MANILA, Philippines (AP) — The chairman of a Philippine energy company said Friday a Chinese state-owned oil producer hasn’t responded to a revived proposal to jointly explore a disputed area of the South China Sea but drilling will go ahead by 2016 with or without a partnership.
Manuel Pangilinan said that Filipino-British company Forum Energy PLC communicated the offer to China National Offshore Oil Corp. to explore Reed Bank, northwest of the Philippine island of Palawan. Philippine and Chinese vessels had a confrontation there three years ago.
Pangilinan said the Chinese company, also known as CNOOC, has not responded but Forum is continuing its attempts to engage with the Chinese company. He said the project has not attracted other investors because it is in an area of conflicting territorial claims and other investors did not want to offend China.
Pangilinan is chairman of Philex Petroleum Corp., majority owner of London-based Forum Energy that has been awarded the exploration contract.
He had an initial meeting with CNOOC President Yang Hua in 2012, but the talks have stalled, with the territorial conflict hampering exploration in the area.
Pangilinan said Forum still intends to drill two wells in first half of 2016.
“We will do it on our own if we have to … as long as we are not disturbed,” he said.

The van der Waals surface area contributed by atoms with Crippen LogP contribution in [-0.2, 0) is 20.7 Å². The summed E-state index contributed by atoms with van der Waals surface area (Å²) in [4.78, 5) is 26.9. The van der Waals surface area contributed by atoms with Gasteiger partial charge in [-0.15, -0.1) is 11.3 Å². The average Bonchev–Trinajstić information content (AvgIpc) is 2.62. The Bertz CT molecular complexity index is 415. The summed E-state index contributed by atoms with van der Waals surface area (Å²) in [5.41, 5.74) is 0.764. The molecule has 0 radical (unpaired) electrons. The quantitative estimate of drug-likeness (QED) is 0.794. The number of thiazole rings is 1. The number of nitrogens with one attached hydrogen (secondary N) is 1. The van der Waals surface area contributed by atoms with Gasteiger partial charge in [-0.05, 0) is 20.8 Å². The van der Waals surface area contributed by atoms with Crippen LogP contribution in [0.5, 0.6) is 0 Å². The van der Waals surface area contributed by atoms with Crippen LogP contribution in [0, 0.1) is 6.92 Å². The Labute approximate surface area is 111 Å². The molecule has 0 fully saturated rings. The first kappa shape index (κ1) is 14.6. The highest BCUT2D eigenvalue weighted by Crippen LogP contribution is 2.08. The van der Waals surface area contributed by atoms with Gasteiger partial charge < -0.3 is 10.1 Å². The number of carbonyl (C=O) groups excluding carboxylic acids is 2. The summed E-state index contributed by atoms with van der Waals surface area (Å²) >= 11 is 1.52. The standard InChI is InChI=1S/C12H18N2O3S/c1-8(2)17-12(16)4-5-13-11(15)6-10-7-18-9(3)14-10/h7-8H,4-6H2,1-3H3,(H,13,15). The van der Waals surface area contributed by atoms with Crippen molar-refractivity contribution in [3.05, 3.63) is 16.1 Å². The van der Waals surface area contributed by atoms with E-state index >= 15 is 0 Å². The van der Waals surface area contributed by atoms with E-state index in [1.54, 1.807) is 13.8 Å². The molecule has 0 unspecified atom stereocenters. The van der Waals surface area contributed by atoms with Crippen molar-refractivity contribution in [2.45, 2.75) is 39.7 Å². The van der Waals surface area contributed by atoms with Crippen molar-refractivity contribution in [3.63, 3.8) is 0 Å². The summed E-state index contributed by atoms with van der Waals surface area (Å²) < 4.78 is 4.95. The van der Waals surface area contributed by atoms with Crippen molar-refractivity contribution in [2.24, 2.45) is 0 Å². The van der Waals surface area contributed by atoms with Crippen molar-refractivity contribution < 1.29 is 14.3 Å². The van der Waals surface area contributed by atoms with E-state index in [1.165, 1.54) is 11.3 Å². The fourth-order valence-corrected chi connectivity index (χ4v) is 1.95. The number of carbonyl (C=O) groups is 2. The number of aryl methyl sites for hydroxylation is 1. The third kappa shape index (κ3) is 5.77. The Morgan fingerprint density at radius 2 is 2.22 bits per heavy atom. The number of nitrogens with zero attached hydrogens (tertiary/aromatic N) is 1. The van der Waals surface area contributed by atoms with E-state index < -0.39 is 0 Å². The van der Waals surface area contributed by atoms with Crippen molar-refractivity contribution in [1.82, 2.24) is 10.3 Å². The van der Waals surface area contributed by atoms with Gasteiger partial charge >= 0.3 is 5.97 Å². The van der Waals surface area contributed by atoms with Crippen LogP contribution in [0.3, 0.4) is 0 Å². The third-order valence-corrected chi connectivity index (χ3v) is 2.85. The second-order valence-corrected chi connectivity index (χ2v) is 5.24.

The Department of Energy has extended Forum’s delayed drilling program by a year, giving it up to Aug. 15, 2016 to fulfil its contractual obligations. Pangilinan said weather would permit drilling only from March to May.
Territorial spats between China and the Philippines over parts of the South China Sea have worsened in recent years, straining ties.
President Benigno Aquino III on Tuesday voiced concern that two Chinese hydrographic ships sighted by the military at the disputed Reed Bank in June could presage an attempt to drill for oil there.
In March 2011, Chinese ships tried to drive away a Philippine exploration vessel at the Reed Bank. The Philippines deployed two air force planes but the Chinese patrol ships had left by the time the aircraft reached the contested area.
China and the Philippines, along with Brunei, Malaysia, Taiwan and Vietnam, have been contesting ownership of mostly barren islands, islets, reefs and surrounding waters in the South China Sea for years.